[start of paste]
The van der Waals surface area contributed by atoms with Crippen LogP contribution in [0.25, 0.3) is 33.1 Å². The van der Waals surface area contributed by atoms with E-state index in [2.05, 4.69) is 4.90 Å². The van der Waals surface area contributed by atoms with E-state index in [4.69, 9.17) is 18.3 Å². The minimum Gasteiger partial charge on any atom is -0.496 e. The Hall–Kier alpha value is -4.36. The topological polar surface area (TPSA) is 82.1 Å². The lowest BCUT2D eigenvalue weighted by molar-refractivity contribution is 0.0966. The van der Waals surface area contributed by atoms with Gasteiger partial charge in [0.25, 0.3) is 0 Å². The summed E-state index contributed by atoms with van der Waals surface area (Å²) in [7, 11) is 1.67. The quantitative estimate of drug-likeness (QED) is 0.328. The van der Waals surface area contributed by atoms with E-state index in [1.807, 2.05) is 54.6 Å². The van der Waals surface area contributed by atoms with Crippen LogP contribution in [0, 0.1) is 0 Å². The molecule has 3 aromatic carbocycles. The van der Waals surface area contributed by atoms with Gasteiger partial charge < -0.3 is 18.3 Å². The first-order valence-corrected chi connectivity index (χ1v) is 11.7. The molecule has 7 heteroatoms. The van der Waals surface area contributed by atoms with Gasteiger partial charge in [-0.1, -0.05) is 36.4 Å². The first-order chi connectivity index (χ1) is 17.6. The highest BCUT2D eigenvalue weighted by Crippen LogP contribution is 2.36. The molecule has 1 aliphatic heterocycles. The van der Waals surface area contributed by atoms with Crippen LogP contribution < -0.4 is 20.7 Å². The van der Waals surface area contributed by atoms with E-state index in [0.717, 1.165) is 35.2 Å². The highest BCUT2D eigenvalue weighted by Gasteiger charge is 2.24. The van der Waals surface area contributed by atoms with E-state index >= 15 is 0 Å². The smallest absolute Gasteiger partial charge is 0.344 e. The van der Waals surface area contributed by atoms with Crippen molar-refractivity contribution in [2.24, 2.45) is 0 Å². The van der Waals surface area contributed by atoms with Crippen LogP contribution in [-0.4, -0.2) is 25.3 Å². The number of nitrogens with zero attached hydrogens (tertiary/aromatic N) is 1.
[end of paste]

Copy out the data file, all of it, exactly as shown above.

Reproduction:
The van der Waals surface area contributed by atoms with Crippen LogP contribution in [0.25, 0.3) is 33.1 Å². The van der Waals surface area contributed by atoms with E-state index in [2.05, 4.69) is 4.90 Å². The van der Waals surface area contributed by atoms with E-state index in [4.69, 9.17) is 18.3 Å². The minimum Gasteiger partial charge on any atom is -0.496 e. The Hall–Kier alpha value is -4.36. The topological polar surface area (TPSA) is 82.1 Å². The lowest BCUT2D eigenvalue weighted by molar-refractivity contribution is 0.0966. The van der Waals surface area contributed by atoms with Gasteiger partial charge in [0.25, 0.3) is 0 Å². The summed E-state index contributed by atoms with van der Waals surface area (Å²) in [7, 11) is 1.67. The quantitative estimate of drug-likeness (QED) is 0.328. The van der Waals surface area contributed by atoms with E-state index in [1.807, 2.05) is 54.6 Å². The van der Waals surface area contributed by atoms with Crippen LogP contribution in [0, 0.1) is 0 Å². The molecule has 3 aromatic carbocycles. The van der Waals surface area contributed by atoms with Gasteiger partial charge < -0.3 is 18.3 Å². The first-order valence-corrected chi connectivity index (χ1v) is 11.7. The molecule has 7 heteroatoms. The van der Waals surface area contributed by atoms with Gasteiger partial charge in [-0.1, -0.05) is 36.4 Å². The first-order chi connectivity index (χ1) is 17.6. The highest BCUT2D eigenvalue weighted by Crippen LogP contribution is 2.36. The molecule has 1 aliphatic heterocycles. The van der Waals surface area contributed by atoms with Crippen LogP contribution < -0.4 is 20.7 Å². The van der Waals surface area contributed by atoms with E-state index in [0.717, 1.165) is 35.2 Å². The highest BCUT2D eigenvalue weighted by Gasteiger charge is 2.24. The van der Waals surface area contributed by atoms with E-state index >= 15 is 0 Å². The smallest absolute Gasteiger partial charge is 0.344 e. The van der Waals surface area contributed by atoms with Crippen molar-refractivity contribution in [2.24, 2.45) is 0 Å². The van der Waals surface area contributed by atoms with Crippen LogP contribution in [-0.4, -0.2) is 25.3 Å². The number of nitrogens with zero attached hydrogens (tertiary/aromatic N) is 1.